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Molded Communication Earplugs in Military Aviation

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INTRODUCTION: Radio communication remains important for the delivery of safety-critical information in military aviation. Pilots are exposed to high noise levels. Noise attenuation provided by certain helmets is not sufficient, and resulting noise exposure can deteriorate operational effectiveness and flight safety. A need for hearing protection that enables efficient communication is obvious, especially for fighter and helicopter pilots. One possible solution for this issue is molded communication earplugs (m-CEP). Data about the advantages and disadvantages of m-CEPs are limited.

METHODS: To determine the usage rates, advantages, disadvantages and pilot opinions about m-CEPs, an anonymous survey study including 31 questions was conducted in fighter, fighter trainer, helicopter, and transport aircraft units of the Finnish Defense Forces.

RESULTS: Of the pilots who responded, 136 (93%) had used or tried m-CEPs and 90 (62%) were currently using them. There are many benefits to m-CEPs: they seem to enhance experienced speech intelligibility, since 85% of the pilots who had experience about them reported improved speech intelligibility under difficult hearing conditions, and 93% would recommend them to other pilots. It seems m-CEPs provide equal benefits to pilots with and without current hearing problems. They were also considered better than previously used hearing protectors. Still, problems were common: 82% of the pilots reported m-CEP related drawbacks, of which technical problems and discomfort issues were the most prevalent.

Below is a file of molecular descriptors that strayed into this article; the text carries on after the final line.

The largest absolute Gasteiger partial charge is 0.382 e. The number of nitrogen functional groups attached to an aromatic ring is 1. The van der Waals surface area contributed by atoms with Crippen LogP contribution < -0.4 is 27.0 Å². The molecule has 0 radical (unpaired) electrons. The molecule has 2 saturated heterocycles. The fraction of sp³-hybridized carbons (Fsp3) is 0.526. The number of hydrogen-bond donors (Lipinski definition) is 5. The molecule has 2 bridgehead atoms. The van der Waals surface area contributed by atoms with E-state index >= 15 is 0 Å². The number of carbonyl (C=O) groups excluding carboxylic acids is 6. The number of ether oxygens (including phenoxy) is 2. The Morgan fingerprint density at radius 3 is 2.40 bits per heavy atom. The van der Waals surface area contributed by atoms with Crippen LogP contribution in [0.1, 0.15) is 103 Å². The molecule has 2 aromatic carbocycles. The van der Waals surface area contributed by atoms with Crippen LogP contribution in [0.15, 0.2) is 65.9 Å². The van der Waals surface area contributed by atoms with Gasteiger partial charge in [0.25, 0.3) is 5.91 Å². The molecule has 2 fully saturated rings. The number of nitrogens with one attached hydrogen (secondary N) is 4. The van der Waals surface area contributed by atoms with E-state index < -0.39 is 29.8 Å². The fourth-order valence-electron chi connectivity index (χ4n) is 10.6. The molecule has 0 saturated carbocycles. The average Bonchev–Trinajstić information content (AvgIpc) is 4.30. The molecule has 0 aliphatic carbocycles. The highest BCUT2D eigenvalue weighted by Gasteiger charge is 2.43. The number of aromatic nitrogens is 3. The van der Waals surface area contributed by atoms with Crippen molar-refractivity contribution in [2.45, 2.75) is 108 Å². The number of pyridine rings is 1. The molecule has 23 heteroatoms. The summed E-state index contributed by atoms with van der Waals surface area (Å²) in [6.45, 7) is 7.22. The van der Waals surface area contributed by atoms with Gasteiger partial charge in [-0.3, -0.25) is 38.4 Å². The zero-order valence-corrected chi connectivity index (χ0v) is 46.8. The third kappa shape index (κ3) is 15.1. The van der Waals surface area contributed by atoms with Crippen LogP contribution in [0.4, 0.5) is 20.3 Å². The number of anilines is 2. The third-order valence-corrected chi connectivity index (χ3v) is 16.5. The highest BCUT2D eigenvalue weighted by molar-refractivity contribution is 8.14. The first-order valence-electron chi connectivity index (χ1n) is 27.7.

DISCUSSION: Most military pilots hold a positive opinion on m-CEPs and are willing to recommend their use. Technical problems and discomfort issues are, however, relatively common.

Lahtinen TMM, Leino TK. Molded communication earplugs in military aviation. Aerosp Med Hum Perform. 2015;86(9):808–814.

Keywords: earplugs; hearing protection; noise; pilot

Document Type: Research Article

Affiliations: Institute of Clinical Medicine, Unit of Otorhinolaryngology and Ophthalmology, University of Oulu, Oulu, Finland

Publication date: September 1, 2015

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  • This journal (formerly Aviation, Space, and Environmental Medicine), representing the members of the Aerospace Medical Association, is published monthly for those interested in aerospace medicine and human performance. It is devoted to serving and supporting all who explore, travel, work, or live in hazardous environments ranging from beneath the sea to the outermost reaches of space. The original scientific articles in this journal provide the latest available information on investigations into such areas as changes in ambient pressure, motion sickness, increased or decreased gravitational forces, thermal stresses, vision, fatigue, circadian rhythms, psychological stress, artificial environments, predictors of success, health maintenance, human factors engineering, clinical care, and others. This journal also publishes notes on scientific news and technical items of interest to the general reader, and provides teaching material and reviews for health care professionals.

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